Governing Through Networks

22 11 2010

This is the final chapter of The Networked Nonprofit.  In this chapter the authors talk about governance and how it is critical to organizational success.  However, often governing boards represent only the view points of the elite and don’t seem to get much done.  This chapter outlines ways that social media can open up governance and make it more representative of the communities that the organization serves and to better guide the organization.  Here are some ways that governing boards can worked in networked ways:

  • Create a place where board members can share information online and have conversations with each other outside of the board meeting room.
  • Join a public online social network like Facebook.
  • Create an open invitation to meetings on your website and other social media sites you may have.
  • Post agendas online so others can see what the meeting will be about and offer suggestions.
  • Train board members how to use social media.
  • Share information and data from the meetings with other audience members.  If they are well-informed, audience members can better provide assistance.

I think these tips are excellent points.  Being a networked nonprofit means breaking down the walls and being truly transparent.  When I served as a board member of the Clemson chapter of PRSSA we implemented many of these suggestions.  Before member meetings we would post agendas and during our meetings we live blogged and tweeted so that people who could not attend the meeting could follow along from home.  Live blogging is very easy to use and could be a great way to broadcast what occurs in meetings without streaming video.  Nonprofit organizations like Safe Harbor could benefit greatly from implementing a few of these strategies.  Some organizations are still wary of being completely transparent, but things like posting agendas and minutes from meeting could be the start for these organizations to break away from their fears.





Building Trust through Transparency

8 11 2010

Transparency is one of the hardest things for organizations to embrace, but also one of the most important  if the organization wants to embrace a larger network of individuals and organizations.  Transparency is a way of thinking and being for organizations.  It is often very difficult for organizations to embrace being transparent because they do not want to reveal their mistakes and flaws to their audiences.  Also, being transparent allows someone to say anything they want about the organization and everyone can see it.  This chapter compares a transparent organization to a sponge.  The organization is anchored, clear about what they do and know what they want to accomplish.  They let people in and out easily and both are enriched by this ebb and flow.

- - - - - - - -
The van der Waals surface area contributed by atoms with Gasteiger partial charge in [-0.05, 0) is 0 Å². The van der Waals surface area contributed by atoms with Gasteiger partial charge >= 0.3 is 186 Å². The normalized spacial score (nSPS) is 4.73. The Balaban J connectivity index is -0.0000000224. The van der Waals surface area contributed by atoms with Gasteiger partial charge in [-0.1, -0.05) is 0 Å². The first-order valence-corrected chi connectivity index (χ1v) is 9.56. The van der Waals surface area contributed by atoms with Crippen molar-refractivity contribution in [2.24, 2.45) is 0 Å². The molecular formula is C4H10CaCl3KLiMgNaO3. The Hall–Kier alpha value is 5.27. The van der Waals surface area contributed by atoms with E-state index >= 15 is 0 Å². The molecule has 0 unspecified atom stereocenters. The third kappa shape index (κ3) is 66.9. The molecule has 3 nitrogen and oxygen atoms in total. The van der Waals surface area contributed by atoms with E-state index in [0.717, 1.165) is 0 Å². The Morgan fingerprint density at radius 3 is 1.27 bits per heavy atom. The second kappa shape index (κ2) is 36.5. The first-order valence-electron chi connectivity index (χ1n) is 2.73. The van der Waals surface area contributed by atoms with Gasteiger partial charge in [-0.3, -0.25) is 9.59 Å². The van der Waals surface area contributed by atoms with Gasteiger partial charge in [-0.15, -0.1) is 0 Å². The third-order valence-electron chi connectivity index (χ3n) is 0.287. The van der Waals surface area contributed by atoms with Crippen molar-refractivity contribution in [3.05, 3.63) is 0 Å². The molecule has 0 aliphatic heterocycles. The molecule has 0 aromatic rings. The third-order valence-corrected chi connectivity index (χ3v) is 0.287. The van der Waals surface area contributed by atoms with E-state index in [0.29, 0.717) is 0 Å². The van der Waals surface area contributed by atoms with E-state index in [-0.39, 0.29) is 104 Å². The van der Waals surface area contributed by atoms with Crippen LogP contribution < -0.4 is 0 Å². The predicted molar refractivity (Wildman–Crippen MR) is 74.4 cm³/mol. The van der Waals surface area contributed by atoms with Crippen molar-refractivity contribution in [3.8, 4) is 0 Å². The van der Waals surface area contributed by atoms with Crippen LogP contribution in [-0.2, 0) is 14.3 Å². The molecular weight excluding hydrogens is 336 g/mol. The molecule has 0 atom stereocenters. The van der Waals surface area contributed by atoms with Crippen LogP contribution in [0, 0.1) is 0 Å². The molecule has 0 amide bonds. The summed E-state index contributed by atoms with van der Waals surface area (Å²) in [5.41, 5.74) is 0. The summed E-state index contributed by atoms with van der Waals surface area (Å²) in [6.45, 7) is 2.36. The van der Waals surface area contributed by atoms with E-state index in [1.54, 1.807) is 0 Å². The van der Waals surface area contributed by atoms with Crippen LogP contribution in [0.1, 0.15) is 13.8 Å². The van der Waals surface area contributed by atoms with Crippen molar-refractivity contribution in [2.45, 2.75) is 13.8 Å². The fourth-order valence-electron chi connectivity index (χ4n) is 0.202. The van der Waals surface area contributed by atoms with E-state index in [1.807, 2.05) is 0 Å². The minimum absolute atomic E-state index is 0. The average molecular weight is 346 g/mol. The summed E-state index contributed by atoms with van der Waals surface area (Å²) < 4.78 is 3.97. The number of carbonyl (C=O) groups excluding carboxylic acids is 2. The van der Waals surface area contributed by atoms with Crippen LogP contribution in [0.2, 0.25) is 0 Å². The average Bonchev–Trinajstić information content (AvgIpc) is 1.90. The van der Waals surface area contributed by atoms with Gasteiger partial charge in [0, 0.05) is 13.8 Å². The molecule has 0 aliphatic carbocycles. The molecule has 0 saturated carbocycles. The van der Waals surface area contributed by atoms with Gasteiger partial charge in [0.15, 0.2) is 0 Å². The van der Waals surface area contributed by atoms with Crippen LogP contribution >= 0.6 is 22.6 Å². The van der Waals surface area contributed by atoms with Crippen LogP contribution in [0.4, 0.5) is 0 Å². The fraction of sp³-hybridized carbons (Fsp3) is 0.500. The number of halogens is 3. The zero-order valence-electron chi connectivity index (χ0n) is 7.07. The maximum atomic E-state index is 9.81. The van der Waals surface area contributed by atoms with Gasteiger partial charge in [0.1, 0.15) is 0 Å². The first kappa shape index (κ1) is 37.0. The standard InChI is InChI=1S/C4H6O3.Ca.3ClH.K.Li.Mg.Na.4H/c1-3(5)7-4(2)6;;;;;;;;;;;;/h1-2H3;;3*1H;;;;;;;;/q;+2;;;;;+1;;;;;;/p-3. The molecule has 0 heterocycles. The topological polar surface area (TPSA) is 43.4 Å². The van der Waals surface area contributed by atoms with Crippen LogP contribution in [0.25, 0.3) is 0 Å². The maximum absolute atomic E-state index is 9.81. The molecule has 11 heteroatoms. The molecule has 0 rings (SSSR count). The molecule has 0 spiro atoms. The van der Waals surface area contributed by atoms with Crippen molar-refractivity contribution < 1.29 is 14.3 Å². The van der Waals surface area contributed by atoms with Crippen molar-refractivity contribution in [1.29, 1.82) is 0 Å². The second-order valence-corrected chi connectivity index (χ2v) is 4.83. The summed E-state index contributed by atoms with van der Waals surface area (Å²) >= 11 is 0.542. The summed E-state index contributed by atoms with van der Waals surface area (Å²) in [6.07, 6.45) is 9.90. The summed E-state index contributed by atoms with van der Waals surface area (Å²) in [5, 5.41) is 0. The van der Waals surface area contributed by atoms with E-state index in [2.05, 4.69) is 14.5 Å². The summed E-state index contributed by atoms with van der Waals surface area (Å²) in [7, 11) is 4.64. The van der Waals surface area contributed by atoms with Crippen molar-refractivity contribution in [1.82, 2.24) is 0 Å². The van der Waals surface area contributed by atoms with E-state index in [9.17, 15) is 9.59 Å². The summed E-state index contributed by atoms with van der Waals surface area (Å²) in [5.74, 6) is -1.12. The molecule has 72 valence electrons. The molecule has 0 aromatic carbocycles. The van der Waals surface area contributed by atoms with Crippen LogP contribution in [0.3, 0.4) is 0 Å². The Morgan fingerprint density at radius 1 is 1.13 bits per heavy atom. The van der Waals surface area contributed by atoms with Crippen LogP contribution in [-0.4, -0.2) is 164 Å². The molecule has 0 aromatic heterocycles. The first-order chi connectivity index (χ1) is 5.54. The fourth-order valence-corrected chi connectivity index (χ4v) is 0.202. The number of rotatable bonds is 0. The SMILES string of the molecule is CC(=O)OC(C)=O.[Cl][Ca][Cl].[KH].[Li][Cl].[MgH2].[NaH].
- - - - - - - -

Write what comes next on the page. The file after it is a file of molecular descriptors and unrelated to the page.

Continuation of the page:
Transparency builds trust.  It allows audience members to learn whatever they want about an organization.  It allows audience members to trust the organization because they are not hiding anything from them.  In addition to building trust, being transparent takes a lot of trust by the organization.  The organization has to trust that by being transparent its audience members will not be out to get them.  In a sense the organization needs to jump off the edge and hope that its audience members will be their to catch them and support them.

However, transparency can be difficult for some organizations because of the line of work they do.  For example Safe Harbor, a domestic violence shelter, would have a much a harder time being completely transparent because it needs to protect the confidentiality of its clients.  It can be transparent in other ways.  For instance, a news room on its website with fact sheets, press releases, photos, ect. would help audience members have better insight into this organization.  Also, I think Safe Harbor can be more transparent by sharing success stories of clients and by allowing a place for people to comment.  These would offer transparency while still protecting the safety and confidentiality of its clients.